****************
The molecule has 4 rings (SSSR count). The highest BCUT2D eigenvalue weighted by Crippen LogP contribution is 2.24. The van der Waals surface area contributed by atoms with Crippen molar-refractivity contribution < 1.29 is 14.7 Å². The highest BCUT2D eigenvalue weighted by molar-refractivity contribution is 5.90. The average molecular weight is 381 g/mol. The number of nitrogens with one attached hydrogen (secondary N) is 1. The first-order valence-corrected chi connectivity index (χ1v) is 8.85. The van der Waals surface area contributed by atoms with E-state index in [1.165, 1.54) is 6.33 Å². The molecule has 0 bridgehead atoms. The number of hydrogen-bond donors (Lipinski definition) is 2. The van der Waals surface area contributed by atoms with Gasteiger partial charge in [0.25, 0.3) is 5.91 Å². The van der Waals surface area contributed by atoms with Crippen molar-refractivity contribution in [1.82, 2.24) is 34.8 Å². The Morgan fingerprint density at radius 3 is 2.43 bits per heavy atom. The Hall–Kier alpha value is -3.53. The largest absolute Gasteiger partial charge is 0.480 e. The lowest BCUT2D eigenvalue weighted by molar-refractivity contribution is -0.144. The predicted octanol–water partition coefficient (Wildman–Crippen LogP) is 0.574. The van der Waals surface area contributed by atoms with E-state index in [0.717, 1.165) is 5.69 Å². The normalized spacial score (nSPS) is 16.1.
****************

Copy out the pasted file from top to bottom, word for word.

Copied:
The molecule has 4 rings (SSSR count). The highest BCUT2D eigenvalue weighted by Crippen LogP contribution is 2.24. The van der Waals surface area contributed by atoms with Crippen molar-refractivity contribution < 1.29 is 14.7 Å². The highest BCUT2D eigenvalue weighted by molar-refractivity contribution is 5.90. The average molecular weight is 381 g/mol. The number of nitrogens with one attached hydrogen (secondary N) is 1. The first-order valence-corrected chi connectivity index (χ1v) is 8.85. The van der Waals surface area contributed by atoms with E-state index in [1.165, 1.54) is 6.33 Å². The molecule has 0 bridgehead atoms. The number of hydrogen-bond donors (Lipinski definition) is 2. The van der Waals surface area contributed by atoms with Gasteiger partial charge in [0.25, 0.3) is 5.91 Å². The van der Waals surface area contributed by atoms with Crippen molar-refractivity contribution in [1.82, 2.24) is 34.8 Å². The Morgan fingerprint density at radius 3 is 2.43 bits per heavy atom. The Hall–Kier alpha value is -3.53. The largest absolute Gasteiger partial charge is 0.480 e. The lowest BCUT2D eigenvalue weighted by molar-refractivity contribution is -0.144. The predicted octanol–water partition coefficient (Wildman–Crippen LogP) is 0.574. The van der Waals surface area contributed by atoms with E-state index in [0.717, 1.165) is 5.69 Å². The normalized spacial score (nSPS) is 16.1.